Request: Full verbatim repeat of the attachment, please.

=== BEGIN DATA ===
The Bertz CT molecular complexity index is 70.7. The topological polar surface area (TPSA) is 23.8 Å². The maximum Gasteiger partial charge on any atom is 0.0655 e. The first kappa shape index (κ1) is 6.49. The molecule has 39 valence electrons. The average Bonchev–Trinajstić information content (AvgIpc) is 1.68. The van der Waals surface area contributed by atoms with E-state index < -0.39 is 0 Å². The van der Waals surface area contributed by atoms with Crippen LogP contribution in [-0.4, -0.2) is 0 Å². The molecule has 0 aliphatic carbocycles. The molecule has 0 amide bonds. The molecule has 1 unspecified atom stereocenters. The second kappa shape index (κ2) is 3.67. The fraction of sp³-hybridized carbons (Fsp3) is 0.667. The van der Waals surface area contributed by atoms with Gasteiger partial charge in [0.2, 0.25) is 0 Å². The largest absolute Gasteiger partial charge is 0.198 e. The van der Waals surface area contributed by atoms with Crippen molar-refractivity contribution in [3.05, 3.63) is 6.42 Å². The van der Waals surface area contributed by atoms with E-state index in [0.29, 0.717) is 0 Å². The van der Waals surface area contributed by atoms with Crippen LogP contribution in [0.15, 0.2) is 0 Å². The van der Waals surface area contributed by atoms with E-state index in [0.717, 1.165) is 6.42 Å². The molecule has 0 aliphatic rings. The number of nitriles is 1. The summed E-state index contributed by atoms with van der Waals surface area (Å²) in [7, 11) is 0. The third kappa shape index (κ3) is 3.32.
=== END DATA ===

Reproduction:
The Bertz CT molecular complexity index is 70.7. The topological polar surface area (TPSA) is 23.8 Å². The maximum Gasteiger partial charge on any atom is 0.0655 e. The first kappa shape index (κ1) is 6.49. The molecule has 39 valence electrons. The average Bonchev–Trinajstić information content (AvgIpc) is 1.68. The van der Waals surface area contributed by atoms with E-state index < -0.39 is 0 Å². The van der Waals surface area contributed by atoms with Crippen LogP contribution in [-0.4, -0.2) is 0 Å². The molecule has 0 aliphatic carbocycles. The molecule has 0 amide bonds. The molecule has 1 unspecified atom stereocenters. The second kappa shape index (κ2) is 3.67. The fraction of sp³-hybridized carbons (Fsp3) is 0.667. The van der Waals surface area contributed by atoms with Gasteiger partial charge in [0.2, 0.25) is 0 Å². The largest absolute Gasteiger partial charge is 0.198 e. The van der Waals surface area contributed by atoms with Crippen molar-refractivity contribution in [3.05, 3.63) is 6.42 Å². The van der Waals surface area contributed by atoms with E-state index in [0.29, 0.717) is 0 Å². The van der Waals surface area contributed by atoms with Crippen LogP contribution in [0.15, 0.2) is 0 Å². The van der Waals surface area contributed by atoms with E-state index in [0.717, 1.165) is 6.42 Å². The molecule has 0 aliphatic rings. The number of nitriles is 1. The summed E-state index contributed by atoms with van der Waals surface area (Å²) in [7, 11) is 0. The third kappa shape index (κ3) is 3.32.